Friday’s Fraud – Affinity Fraud: Scammers in Sheep’s Clothing

By Benjamin Stubbs, Spring 2014 Student Intern

sheepWe’ve all heard the story about the wolf who dressed as a sheep to get an easy meal from an unwary lamb. Unfortunately some disreputable brokers, and people acting like brokers, have used this strategy to steal money from unsuspecting investors. This type of scheme is known as affinity fraud.

Affinity fraud came in fourth NASAA’s list of most common investment frauds of 2013. According to NASAA, affinity fraud “continues to be a highly successful and lucrative practice for Ponzi scheme operators and other fraudsters.” To avoid falling victim to affinity fraud, NASAA’s president advises to base your investment decisions on the merits of the investment itself, not the connections or relationship you may have with the person asking for your money.

What is Affinity Fraud?

According to, “Affinity frauds target members of identifiable groups, such as the elderly, or religious or ethnic communities.” The scammers exploit the friendships and trust that often exist in certain groups by acting like they belong to the group—they put on sheep’s clothing and blend in. Then, after convincing a few members of the group that they can be trusted, they often use those members to convince others in the group that the investment being offered is legitimate.

There are several ways that fraudsters can carry out affinity fraud. The Securities and Exchange Commission (SEC) explains that fraudsters running these schemes especially like to recruit leaders of the community to help convince others to invest. Because leaders have more influence over a particular group, they can recruit people more effectively without realizing what is going on, and sadly “those leaders become unwitting victims of the fraudster’s ruse.”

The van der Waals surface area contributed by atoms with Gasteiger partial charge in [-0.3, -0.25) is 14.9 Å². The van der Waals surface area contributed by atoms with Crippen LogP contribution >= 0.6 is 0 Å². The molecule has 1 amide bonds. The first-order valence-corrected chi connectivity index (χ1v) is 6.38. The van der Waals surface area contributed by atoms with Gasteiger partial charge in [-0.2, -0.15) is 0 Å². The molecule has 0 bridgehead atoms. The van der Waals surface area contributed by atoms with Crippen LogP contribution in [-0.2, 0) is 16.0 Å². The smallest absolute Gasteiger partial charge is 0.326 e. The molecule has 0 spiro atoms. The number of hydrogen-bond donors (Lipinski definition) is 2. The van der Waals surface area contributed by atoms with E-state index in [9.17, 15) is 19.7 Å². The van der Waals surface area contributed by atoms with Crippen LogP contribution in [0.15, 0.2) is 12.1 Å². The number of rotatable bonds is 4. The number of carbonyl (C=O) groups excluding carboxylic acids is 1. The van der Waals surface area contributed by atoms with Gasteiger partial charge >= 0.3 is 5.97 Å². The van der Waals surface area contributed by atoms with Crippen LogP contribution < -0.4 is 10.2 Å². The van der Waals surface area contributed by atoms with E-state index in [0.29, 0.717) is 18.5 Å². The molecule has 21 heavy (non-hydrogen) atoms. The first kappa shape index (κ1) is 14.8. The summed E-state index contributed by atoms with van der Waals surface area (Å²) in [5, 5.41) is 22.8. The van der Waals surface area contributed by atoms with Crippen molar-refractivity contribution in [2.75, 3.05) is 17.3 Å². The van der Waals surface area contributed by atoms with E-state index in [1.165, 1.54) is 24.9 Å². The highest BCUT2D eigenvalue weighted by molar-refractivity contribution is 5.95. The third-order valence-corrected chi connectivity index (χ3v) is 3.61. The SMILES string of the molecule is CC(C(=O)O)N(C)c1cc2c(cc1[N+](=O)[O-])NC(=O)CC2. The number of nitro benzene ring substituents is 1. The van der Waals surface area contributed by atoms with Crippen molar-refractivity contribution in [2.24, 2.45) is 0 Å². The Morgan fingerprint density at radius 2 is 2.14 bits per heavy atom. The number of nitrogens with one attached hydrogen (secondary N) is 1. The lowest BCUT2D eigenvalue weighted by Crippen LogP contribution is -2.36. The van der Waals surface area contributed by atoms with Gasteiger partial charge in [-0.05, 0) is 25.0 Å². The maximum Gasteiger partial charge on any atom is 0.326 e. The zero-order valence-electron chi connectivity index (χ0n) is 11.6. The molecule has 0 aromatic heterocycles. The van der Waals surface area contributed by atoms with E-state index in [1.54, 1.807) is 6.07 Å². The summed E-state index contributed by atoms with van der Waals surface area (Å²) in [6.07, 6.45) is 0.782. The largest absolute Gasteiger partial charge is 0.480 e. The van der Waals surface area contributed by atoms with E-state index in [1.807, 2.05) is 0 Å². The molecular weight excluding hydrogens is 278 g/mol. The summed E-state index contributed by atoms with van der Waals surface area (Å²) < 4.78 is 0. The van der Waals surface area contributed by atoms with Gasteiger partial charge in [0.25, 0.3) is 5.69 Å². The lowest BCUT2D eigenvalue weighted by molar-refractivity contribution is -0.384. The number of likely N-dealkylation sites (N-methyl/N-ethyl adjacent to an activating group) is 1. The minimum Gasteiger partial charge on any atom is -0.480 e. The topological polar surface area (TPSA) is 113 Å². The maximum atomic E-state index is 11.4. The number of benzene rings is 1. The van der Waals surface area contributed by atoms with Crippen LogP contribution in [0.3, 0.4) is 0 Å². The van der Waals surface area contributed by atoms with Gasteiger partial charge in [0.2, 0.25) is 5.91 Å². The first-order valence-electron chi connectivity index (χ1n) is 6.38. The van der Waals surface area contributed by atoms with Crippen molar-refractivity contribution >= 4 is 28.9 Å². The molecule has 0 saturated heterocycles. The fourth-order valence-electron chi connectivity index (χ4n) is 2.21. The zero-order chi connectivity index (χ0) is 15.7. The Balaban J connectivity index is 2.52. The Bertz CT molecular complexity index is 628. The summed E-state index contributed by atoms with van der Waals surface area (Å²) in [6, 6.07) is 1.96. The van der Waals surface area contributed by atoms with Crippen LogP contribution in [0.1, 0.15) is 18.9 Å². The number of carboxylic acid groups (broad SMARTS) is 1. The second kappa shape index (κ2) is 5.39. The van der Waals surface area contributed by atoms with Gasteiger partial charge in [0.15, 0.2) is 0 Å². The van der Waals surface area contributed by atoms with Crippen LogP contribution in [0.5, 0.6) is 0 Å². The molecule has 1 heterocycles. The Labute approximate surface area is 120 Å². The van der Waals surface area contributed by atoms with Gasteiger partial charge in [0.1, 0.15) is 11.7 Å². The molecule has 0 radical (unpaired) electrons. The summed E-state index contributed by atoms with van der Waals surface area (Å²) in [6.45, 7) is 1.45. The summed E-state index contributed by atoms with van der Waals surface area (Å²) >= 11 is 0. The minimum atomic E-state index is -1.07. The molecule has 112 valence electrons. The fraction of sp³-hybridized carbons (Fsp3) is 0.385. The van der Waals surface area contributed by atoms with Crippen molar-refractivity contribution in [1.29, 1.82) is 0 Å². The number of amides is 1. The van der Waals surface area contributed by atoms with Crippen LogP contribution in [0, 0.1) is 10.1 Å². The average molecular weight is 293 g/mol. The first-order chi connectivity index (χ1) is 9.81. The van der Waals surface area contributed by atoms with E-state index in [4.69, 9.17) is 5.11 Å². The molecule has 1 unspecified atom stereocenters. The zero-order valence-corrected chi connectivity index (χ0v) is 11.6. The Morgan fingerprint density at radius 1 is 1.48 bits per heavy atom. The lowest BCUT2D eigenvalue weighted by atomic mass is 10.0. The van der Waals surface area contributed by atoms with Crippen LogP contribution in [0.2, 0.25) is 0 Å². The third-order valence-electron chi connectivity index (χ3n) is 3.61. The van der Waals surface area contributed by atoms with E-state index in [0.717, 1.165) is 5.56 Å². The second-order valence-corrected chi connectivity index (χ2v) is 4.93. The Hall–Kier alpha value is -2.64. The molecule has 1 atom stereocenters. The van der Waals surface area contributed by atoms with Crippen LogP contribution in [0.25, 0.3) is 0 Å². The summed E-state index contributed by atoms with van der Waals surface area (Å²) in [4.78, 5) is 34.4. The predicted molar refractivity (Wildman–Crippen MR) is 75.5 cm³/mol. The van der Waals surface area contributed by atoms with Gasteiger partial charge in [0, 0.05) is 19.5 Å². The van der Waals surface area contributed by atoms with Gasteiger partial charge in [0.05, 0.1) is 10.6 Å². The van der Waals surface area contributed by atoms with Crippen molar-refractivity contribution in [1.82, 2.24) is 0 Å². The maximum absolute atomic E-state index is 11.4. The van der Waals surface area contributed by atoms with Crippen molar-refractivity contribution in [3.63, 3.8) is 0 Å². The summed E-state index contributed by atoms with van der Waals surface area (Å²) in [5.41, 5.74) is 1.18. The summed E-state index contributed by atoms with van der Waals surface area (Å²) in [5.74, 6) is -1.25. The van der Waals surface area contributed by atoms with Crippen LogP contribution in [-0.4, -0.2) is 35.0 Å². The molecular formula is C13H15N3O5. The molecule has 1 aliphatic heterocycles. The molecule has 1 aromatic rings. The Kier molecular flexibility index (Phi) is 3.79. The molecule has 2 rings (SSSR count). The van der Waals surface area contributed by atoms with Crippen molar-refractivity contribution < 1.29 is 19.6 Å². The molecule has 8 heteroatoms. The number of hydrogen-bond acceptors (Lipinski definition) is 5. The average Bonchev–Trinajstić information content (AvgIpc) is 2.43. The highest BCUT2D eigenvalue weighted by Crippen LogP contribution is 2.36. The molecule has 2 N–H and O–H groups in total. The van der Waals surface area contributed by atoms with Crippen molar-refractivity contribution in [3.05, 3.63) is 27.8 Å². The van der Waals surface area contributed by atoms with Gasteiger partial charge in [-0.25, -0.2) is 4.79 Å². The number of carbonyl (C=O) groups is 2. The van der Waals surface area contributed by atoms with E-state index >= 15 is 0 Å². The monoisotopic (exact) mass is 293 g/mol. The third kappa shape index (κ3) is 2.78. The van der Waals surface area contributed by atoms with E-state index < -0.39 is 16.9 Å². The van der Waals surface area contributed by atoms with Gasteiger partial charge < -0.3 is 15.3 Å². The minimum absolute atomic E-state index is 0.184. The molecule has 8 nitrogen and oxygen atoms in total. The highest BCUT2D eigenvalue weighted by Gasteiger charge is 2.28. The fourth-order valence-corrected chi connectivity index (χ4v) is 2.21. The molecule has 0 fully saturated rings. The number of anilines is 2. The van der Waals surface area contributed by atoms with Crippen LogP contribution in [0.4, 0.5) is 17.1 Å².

socialAnother way affinity fraud occurs in through social networking. In 2011, NASAA released an alert warning of people who were using social networking to propagate scams. NASAA points out, “Just because someone has ‘friended’ you online does not mean that person is your friend when it comes to investing.” Scammers can go far beyond simply sending a friend request and can learn your views and see what your interests are and then mimic them to try to make themselves seem trustworthy.

As a recent example of alleged affinity fraud, look at this SEC announcement concerning operators of a pyramid scheme that targeted Asian and Latino Communities. According to the SEC’s complaint, the operators were recruiting investments for cloud services, but instead of building out those services or investing for the investors’ benefit, the operators were using the new investments to run a Ponzi scheme and spend the money for their own benefit to buy properties such as golf courses.

How can you avoid affinity fraud?

The SEC provides several tips on how to avoid affinity fraud. I’ll list a few here. First, do your homework. Start by running a BrokerCheck on the person asking for your money. Then ask for information, in writing, on the investment. Do not base investment decisions on someone’s advice solely because that person belongs to the same religious, professional or ethnic group as you. Base your decisions on careful study and trusted advice. Just because someone looks and acts like a friend doesn’t mean he or she is not a wolf.

Second, take your time. Just because one of your friends or someone you respect has made a lot of money on an investment, that doesn’t mean you should follow in his or her footsteps. After all that person may have been scammed, and even if he or she was not, the investment could lose money as soon as you sign on. Third, be careful online. Don’t take the bait that is often sent through emails or online networking sites that offer once-in a-lifetime investment opportunities.

Don’t make investing personal.

researchIt may be difficult to say no to a friend or trusted leader when that person asks you to invest in something, especially if he or she is, or seems to be, making a lot of money from the investment. Wise investing, however, is not based on personal relationships. If someone tries to convince you to invest in something and their main selling point is that they know all the people you know or belong to the same church or have a similar background, that’s probably a bad sign. Politely tell that person that you don’t rush into investment decisions and you need to do some research first. If the person is truly your friend, he or she should understand and give you time. If the person keeps pressing you, remember the unwary lamb who was betrayed by a clever and convincing wolf.

If you think you may have already fallen victim to affinity fraud, don’t be embarrassed. You’re not alone. You can contact our Clinic, and we’ll see if we can help you. And remember to check back in next week to pick up another tip from the past that could help you save for your future.